When Can Grandparents File For Visitation Or Custody Rights?
Grandparents hold a special place in the family, and the grandparent/grandchild relationship can be a special one. However, in some families, relationships can get strained, and grandparents can be cut off from their grandchildren. In certain limited situations, a grandparent in Florida may be able to file for visitation or custody rights of their grandchild. If you have questions about grandparent visitation or custody, the knowledgeable family law attorneys at the Law Offices of David L. Hirschberg in Boca Raton are here to help. Call or contact our office today to schedule a consultation of your case.
Grandparent Visitation Rights
Article 1, Section 23 of the Florida Constitution provides that “every natural person has the right to be left alone and free from government intrusion into his/her private life.” Based upon this Constitutional Right, the Florida Supreme Court has determined that except in cases where the child is threatened with harm, the state may not intrude upon the parents’ fundamental right to raise their children.” Thus, just because both parents, or one of them, have cut off contact completely between the child and the grandparent does not justify or merit a grandparent seeking timesharing in the State of Florida.
Notwithstanding the foregoing, grandparents may be able to file for visitation rights with their grandchild if the parents have cut off contact completely between them and the child, the child has been removed from the parent’s custody, and it is in the child’s best interests to have visitation with their grandparents. This typically occurs if the child is placed in foster care or with another member of the family because of the parent’s abuse or neglect of the child. It is important to note that it is not enough that parents cut off contact between a grandparent and grandchild. The court recognizes the right of parents to determine whether a grandchild has contact with a grandparent so long as it does not violate their best interests. The grandchild must be removed from the parent’s home and no longer subject to their decision making in order to file a petition for visitation rights.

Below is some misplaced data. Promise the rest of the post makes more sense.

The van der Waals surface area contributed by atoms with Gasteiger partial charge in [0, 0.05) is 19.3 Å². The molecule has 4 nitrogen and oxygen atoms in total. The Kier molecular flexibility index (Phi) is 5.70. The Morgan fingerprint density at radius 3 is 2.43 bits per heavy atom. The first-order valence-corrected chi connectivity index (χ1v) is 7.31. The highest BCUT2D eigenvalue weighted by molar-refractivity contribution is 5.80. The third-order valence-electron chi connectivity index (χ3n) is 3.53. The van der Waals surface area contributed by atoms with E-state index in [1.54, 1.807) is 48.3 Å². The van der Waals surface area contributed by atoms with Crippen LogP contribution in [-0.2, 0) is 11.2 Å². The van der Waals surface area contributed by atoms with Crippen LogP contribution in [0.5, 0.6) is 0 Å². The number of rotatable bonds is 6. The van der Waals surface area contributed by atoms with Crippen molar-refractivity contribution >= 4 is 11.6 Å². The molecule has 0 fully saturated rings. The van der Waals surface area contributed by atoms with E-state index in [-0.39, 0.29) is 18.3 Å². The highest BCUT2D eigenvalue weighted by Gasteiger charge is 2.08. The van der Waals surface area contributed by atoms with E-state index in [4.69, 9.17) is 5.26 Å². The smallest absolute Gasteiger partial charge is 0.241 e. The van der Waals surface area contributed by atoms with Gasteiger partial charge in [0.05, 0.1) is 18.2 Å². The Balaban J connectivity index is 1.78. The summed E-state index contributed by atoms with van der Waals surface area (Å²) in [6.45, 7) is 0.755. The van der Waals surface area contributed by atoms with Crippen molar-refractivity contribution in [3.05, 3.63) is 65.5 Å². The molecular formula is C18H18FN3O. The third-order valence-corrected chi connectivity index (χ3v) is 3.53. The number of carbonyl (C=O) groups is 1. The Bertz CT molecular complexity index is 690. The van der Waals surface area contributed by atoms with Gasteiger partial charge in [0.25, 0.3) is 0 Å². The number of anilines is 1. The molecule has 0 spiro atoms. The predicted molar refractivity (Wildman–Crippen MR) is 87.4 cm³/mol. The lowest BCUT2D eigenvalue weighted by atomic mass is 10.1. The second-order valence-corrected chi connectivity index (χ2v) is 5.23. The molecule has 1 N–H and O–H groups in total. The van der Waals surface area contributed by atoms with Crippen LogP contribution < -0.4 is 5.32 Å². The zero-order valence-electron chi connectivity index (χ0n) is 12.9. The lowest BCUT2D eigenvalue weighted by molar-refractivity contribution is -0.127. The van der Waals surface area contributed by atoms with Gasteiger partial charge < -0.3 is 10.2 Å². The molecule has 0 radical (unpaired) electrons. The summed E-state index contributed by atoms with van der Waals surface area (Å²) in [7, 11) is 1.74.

Grandparent Custody Rights
In certain circumstances, grandparents may also take the step of filing for custody of their grandchildren. Florida law recognizes that grandparents may file for custody only in extremely limited circumstances given the fundamental rights of the parents. However, a judge may allow grandparents custody if they find that it is in the child’s best interests because the parent or parents are deemed unfit to raise the child or the parent or parents pose a danger to the child’s wellbeing. Examples of when a grandparent may be able to file for custody of their grandchild include the following:
- Incarceration of parent(s)
- Substance abuse issues
- Parental history of domestic violence against the child
- Parental history of sexual violence against the child
- Mental illness issues
- Abandonment of the child
- Substantial neglect of the child
Finally, under extremely limited circumstances, a grandparent may even be able to file for temporary custody of a minor child.
To learn more about when a grandparent may be able to file for visitation or custody of a grandchild, talk to an experienced family lawyer today.
Talk to Our Office Now
At the Law Offices of David L. Hirschberg in Boca Raton, we understand how important it is to be a part of your grandchild’s life. If you have questions about filing for visitation or custody of your grandchild, call the office or contact us today to schedule an evaluation of your case with one of our knowledgeable Boca Raton family law attorneys now.